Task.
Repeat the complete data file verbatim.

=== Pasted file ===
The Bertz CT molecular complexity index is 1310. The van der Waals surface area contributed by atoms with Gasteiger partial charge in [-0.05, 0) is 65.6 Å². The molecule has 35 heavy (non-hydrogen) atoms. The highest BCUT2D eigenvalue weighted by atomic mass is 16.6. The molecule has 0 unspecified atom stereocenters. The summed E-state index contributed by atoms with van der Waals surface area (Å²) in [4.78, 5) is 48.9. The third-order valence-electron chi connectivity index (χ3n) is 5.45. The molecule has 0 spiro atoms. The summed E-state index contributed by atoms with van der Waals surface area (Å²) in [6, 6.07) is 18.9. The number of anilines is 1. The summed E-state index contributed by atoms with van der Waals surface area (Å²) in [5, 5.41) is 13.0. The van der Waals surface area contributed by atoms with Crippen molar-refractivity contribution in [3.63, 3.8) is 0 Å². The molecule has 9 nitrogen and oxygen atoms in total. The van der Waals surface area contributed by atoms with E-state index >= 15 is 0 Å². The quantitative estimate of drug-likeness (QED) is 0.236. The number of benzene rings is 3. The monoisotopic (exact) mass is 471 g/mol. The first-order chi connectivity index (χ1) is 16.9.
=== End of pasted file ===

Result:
The Bertz CT molecular complexity index is 1310. The van der Waals surface area contributed by atoms with Gasteiger partial charge in [-0.05, 0) is 65.6 Å². The molecule has 35 heavy (non-hydrogen) atoms. The highest BCUT2D eigenvalue weighted by atomic mass is 16.6. The molecule has 0 unspecified atom stereocenters. The summed E-state index contributed by atoms with van der Waals surface area (Å²) in [4.78, 5) is 48.9. The third-order valence-electron chi connectivity index (χ3n) is 5.45. The molecule has 0 spiro atoms. The summed E-state index contributed by atoms with van der Waals surface area (Å²) in [6, 6.07) is 18.9. The number of anilines is 1. The summed E-state index contributed by atoms with van der Waals surface area (Å²) in [5, 5.41) is 13.0. The van der Waals surface area contributed by atoms with Crippen molar-refractivity contribution in [3.63, 3.8) is 0 Å². The molecule has 9 nitrogen and oxygen atoms in total. The van der Waals surface area contributed by atoms with E-state index >= 15 is 0 Å². The quantitative estimate of drug-likeness (QED) is 0.236. The number of benzene rings is 3. The monoisotopic (exact) mass is 471 g/mol. The first-order chi connectivity index (χ1) is 16.9.